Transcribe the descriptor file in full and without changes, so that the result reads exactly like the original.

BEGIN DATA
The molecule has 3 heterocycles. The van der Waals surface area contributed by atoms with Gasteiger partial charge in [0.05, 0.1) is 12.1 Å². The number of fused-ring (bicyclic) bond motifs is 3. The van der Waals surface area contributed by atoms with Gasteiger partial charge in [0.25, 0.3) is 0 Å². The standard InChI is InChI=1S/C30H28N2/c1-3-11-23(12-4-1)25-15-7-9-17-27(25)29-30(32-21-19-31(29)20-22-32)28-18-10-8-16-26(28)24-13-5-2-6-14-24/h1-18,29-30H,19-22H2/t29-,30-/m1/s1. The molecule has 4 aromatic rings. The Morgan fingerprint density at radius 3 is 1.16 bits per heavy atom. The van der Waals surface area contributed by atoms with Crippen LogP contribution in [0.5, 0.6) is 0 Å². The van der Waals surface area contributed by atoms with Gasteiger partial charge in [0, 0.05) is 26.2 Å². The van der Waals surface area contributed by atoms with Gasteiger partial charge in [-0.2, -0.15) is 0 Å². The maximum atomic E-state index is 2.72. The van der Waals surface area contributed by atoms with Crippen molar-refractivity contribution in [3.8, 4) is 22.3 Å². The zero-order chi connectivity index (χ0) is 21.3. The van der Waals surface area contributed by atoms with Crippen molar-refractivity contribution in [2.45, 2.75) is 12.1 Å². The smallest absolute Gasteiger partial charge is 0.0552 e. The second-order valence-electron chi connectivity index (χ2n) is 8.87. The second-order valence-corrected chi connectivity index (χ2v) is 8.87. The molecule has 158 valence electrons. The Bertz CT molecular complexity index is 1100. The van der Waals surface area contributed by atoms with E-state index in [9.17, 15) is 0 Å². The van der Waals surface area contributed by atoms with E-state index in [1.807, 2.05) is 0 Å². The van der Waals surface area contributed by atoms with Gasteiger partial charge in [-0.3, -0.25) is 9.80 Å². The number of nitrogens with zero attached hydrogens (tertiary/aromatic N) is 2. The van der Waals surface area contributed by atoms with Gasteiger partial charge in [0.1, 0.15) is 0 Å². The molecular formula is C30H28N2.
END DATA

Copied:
The molecule has 3 heterocycles. The van der Waals surface area contributed by atoms with Gasteiger partial charge in [0.05, 0.1) is 12.1 Å². The number of fused-ring (bicyclic) bond motifs is 3. The van der Waals surface area contributed by atoms with Gasteiger partial charge in [0.25, 0.3) is 0 Å². The standard InChI is InChI=1S/C30H28N2/c1-3-11-23(12-4-1)25-15-7-9-17-27(25)29-30(32-21-19-31(29)20-22-32)28-18-10-8-16-26(28)24-13-5-2-6-14-24/h1-18,29-30H,19-22H2/t29-,30-/m1/s1. The molecule has 4 aromatic rings. The Morgan fingerprint density at radius 3 is 1.16 bits per heavy atom. The van der Waals surface area contributed by atoms with Crippen LogP contribution in [0.5, 0.6) is 0 Å². The van der Waals surface area contributed by atoms with Gasteiger partial charge in [0, 0.05) is 26.2 Å². The van der Waals surface area contributed by atoms with Gasteiger partial charge in [-0.2, -0.15) is 0 Å². The maximum atomic E-state index is 2.72. The van der Waals surface area contributed by atoms with Crippen molar-refractivity contribution in [3.8, 4) is 22.3 Å². The zero-order chi connectivity index (χ0) is 21.3. The van der Waals surface area contributed by atoms with Crippen molar-refractivity contribution in [2.45, 2.75) is 12.1 Å². The smallest absolute Gasteiger partial charge is 0.0552 e. The second-order valence-electron chi connectivity index (χ2n) is 8.87. The second-order valence-corrected chi connectivity index (χ2v) is 8.87. The molecule has 158 valence electrons. The Bertz CT molecular complexity index is 1100. The van der Waals surface area contributed by atoms with E-state index in [9.17, 15) is 0 Å². The van der Waals surface area contributed by atoms with E-state index in [1.807, 2.05) is 0 Å². The van der Waals surface area contributed by atoms with Gasteiger partial charge in [-0.3, -0.25) is 9.80 Å². The number of nitrogens with zero attached hydrogens (tertiary/aromatic N) is 2. The van der Waals surface area contributed by atoms with Gasteiger partial charge in [0.1, 0.15) is 0 Å². The molecular formula is C30H28N2.